08 June 2008

Reimagining the Computer Lab

The title of the article is "A Computer Lab the Students Use, But Never See." This means that the lab described has something in common with the one at my school: students never see it. In a building with 1400 kids, there is one computer lab...plus another that is booked half a day every day for the computer science classes. It's fortunate that science classrooms have some computers, or else my kids would never have some semblance of access to digital resources. I know a lot of people think that kids can just use computers at home, but many families just have one machine (and some have no computer)---and there are lots with only dial-up access for the internet. Asking students to use resources that are unavailable and/or blocked at school (such as e-mail or wikipedia) to complete work is unfair. While I doubt that the high school is likely to be full of kids with laptops in the near future, I do like the idea of a Virtual Computing Lab.
Users enter it remotely, from their own computers in dormitory rooms or libraries. They get all the features they've had in the past, including access to expensive software packages, like 3-D modeling tools and advanced statistical programs, that they need for courses. But now the programs run on powerful computer servers behind the scenes, instead of on desktop PC's. And this lab never closes.

Officials here also say that the virtual lab could be the beginning in a more fundamental shift, one that could change the way technology staffs on campuses do business. The goal of the virtual-lab approach is to build Web-based tools that professors can control on their own, without having to ask permission from a staff member to add something to a university computer.

"I got tired of telling users what they couldn't do," says Samuel F. Averitt, vice provost for information technology at North Carolina State. "The central-IT guy is about control and ownership. We're trying to get out of that business, and say, Do it however you want to do it."

What a refreshing mindset that is, don't you think?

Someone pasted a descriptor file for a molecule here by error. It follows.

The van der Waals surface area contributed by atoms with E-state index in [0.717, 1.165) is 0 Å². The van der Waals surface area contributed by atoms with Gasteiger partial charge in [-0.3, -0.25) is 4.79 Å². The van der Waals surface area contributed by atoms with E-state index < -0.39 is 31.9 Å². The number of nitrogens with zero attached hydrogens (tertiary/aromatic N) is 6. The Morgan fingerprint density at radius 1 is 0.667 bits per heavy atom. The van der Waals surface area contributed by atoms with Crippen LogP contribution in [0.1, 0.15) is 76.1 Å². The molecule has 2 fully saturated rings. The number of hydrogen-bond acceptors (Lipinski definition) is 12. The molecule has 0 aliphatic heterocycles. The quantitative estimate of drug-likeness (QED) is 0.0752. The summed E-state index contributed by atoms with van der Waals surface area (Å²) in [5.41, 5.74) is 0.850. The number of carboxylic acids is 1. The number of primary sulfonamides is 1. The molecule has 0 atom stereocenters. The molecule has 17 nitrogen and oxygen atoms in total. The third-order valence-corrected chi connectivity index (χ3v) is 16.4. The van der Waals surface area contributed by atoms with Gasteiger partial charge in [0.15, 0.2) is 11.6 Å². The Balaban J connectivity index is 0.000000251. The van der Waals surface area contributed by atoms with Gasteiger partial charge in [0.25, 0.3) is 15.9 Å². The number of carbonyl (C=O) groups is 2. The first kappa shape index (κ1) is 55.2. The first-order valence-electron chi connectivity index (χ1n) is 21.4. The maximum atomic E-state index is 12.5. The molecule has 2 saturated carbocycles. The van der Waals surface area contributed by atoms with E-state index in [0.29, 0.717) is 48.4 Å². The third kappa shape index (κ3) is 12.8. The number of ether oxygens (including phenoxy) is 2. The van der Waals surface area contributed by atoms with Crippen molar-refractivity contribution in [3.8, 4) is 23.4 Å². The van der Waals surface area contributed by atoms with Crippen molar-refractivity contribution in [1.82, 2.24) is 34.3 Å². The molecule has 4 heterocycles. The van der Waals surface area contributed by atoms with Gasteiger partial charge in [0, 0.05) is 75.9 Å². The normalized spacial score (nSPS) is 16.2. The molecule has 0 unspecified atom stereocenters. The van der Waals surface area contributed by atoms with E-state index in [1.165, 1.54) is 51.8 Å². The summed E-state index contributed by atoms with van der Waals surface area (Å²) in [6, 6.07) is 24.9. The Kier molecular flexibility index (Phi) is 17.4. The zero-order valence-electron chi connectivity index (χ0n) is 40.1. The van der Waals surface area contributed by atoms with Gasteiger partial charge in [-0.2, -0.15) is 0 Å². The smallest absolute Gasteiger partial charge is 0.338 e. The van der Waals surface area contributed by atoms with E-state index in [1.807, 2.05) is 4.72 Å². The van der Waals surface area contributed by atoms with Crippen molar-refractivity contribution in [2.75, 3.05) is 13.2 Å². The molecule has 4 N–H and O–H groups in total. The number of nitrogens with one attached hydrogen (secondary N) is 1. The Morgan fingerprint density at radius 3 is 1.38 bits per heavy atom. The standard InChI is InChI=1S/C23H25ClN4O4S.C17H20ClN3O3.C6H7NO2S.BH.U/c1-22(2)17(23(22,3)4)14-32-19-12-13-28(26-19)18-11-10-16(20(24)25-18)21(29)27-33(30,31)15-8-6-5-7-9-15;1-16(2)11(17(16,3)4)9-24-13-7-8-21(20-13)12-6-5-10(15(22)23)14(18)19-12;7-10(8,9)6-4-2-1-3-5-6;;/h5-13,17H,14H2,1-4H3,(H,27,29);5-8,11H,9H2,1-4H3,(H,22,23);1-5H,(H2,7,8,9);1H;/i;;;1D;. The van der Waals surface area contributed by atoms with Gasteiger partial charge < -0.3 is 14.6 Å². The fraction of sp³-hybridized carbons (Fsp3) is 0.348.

I heard this week that the U.S. government (specifically the FCC) is going to auction off a chunk of the broadband spectrum so that the winning company could build a free public wi-fi network. Should this happen, we would likely be years away from it becoming reality, but I already can't help but wonder how this might impact schools. When the district DIS doesn't control the signals used to connect to the internet, their precious filters will be useless. GoogleApps? Wikipedia? YouTube? All available for the classroom. Yes, other things---inappropriate things---will be available, too. But if students are using their own equipment with an independent source for internet access, will schools have the same responsibilities for protecting children? Or are they only accountable for their own hardware, software, and infrastructure? If a student comes to my class tomorrow with a laptop and an aircard, are they allowed to use it as they please---just as they do with their own pencils and paper?

There are new tools and platforms available daily, it seems. If we are already making a shift in how we use our hardware (from traditional computer labs to virtual ones), when will the shift in how we use the intangible pieces (e.g. software) with students come?


Joe said...

I love how people view computers as something dramatically different than paper and pencil. Earlier this year we had a student Moodle message another student a typical junior-high school nasty message. The dean wanted me to delete the sender's account for the remainder of the year (nearly three months) in spite of the student's need for the account to accomplish academic activities. I refused with the advice that we don't ban paper and pencils just because students write notes, so why would we ban a student from using Moodle for the same offense? Finally he listened to reason and gave the student the appropriate consequence for defaming another student's character from our code of conduct.

On another note, I also think that the smarter and more informed the "rest of us" get when it comes to technology, the more the DIS-type folks will have to change. Its easy for them to have answers to questions we barely understand, but its much more difficult for them to justify locking everything down and saying "no" once we genuinely understand how the hardware works and its realistic safety concerns.

The Science Goddess said...

I certainly hope so. Sometimes, in the midst of this, it's hard to think that anything will ever be different.

I keep telling my students to be advocates for themselves. They have all the social networking tools they need. They need to show the school district (in a positive way) what the power of these is.